Illustrations by Joseph R. Tomelleri ©
During their spawning period in April, people typically use dip-nets to capture (e.g., term; "Smelt-dipping) them from streams. The rest of the year, rainbow smelt school in lakes adjacent to cool, dark waters.
Smelt populations in the Great Lakes are no longer as large as they once were and smelt dipping has suffered accordingly. The best smelt dipping these days is in Upper Peninsula streams.
An unusual hook-and-line fishery has developed during the winter. Using lights at night to draw smelt up from the bottom, anglers using tiny hooks tipped with insect larvae (primarily spikes and wax worms) catch smelt in a handful of inland lakes and some Great Lakes bays. The best-known hook-and-line smelt fisheries are Crystal, Higgins and Green Lake (Grand Traverse County) as well as in Keweenaw Bay near Baraga. But other lakes with good smelt populations include Lake Charlevoix, Gratiot Lake (Keweenaw County), and Dodge and Island Lakes in Schoolcraft County.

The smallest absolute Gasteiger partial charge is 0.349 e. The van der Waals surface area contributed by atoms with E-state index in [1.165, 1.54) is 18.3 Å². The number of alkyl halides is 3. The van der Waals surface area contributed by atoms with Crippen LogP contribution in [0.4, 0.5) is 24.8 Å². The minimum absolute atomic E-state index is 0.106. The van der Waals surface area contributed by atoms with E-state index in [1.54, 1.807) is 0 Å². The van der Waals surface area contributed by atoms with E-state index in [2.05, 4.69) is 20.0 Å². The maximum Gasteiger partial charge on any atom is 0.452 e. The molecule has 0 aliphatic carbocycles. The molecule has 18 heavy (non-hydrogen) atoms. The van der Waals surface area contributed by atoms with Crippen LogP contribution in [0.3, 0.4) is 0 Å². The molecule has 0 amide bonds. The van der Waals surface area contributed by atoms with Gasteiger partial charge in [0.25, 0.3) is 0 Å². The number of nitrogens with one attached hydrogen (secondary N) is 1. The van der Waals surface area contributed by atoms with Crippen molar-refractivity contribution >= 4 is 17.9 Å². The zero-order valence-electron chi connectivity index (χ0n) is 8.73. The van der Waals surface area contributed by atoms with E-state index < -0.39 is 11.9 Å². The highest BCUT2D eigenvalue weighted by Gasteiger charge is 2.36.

Department of Natural Resources